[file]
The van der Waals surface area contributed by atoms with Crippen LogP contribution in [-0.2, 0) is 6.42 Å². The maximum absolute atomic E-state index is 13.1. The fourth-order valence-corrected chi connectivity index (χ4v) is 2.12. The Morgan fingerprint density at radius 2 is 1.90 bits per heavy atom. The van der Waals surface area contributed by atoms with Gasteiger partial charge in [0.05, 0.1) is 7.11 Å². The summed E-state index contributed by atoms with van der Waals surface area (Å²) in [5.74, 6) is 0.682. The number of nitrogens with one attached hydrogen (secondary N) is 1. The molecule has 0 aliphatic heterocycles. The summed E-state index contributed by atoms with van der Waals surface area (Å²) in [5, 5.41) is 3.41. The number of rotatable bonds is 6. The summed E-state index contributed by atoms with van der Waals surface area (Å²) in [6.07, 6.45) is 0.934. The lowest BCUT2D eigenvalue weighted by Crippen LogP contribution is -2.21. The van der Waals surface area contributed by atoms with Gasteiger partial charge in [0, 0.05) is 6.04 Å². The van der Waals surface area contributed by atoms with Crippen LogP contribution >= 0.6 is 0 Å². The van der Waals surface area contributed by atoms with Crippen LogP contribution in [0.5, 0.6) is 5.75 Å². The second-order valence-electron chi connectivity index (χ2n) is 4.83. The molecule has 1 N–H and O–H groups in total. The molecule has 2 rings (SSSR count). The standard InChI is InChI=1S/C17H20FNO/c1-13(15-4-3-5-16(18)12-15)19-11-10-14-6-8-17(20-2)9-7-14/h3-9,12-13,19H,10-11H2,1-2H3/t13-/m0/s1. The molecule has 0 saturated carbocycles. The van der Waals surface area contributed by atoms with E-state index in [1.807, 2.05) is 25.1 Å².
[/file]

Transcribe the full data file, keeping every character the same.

The van der Waals surface area contributed by atoms with Crippen LogP contribution in [-0.2, 0) is 6.42 Å². The maximum absolute atomic E-state index is 13.1. The fourth-order valence-corrected chi connectivity index (χ4v) is 2.12. The Morgan fingerprint density at radius 2 is 1.90 bits per heavy atom. The van der Waals surface area contributed by atoms with Gasteiger partial charge in [0.05, 0.1) is 7.11 Å². The summed E-state index contributed by atoms with van der Waals surface area (Å²) in [5.74, 6) is 0.682. The number of nitrogens with one attached hydrogen (secondary N) is 1. The molecule has 0 aliphatic heterocycles. The summed E-state index contributed by atoms with van der Waals surface area (Å²) in [5, 5.41) is 3.41. The number of rotatable bonds is 6. The summed E-state index contributed by atoms with van der Waals surface area (Å²) in [6.07, 6.45) is 0.934. The lowest BCUT2D eigenvalue weighted by Crippen LogP contribution is -2.21. The van der Waals surface area contributed by atoms with Gasteiger partial charge in [0, 0.05) is 6.04 Å². The van der Waals surface area contributed by atoms with Crippen LogP contribution >= 0.6 is 0 Å². The van der Waals surface area contributed by atoms with Crippen LogP contribution in [0.5, 0.6) is 5.75 Å². The second-order valence-electron chi connectivity index (χ2n) is 4.83. The molecule has 1 N–H and O–H groups in total. The molecule has 2 rings (SSSR count). The standard InChI is InChI=1S/C17H20FNO/c1-13(15-4-3-5-16(18)12-15)19-11-10-14-6-8-17(20-2)9-7-14/h3-9,12-13,19H,10-11H2,1-2H3/t13-/m0/s1. The molecule has 0 saturated carbocycles. The van der Waals surface area contributed by atoms with E-state index in [1.807, 2.05) is 25.1 Å².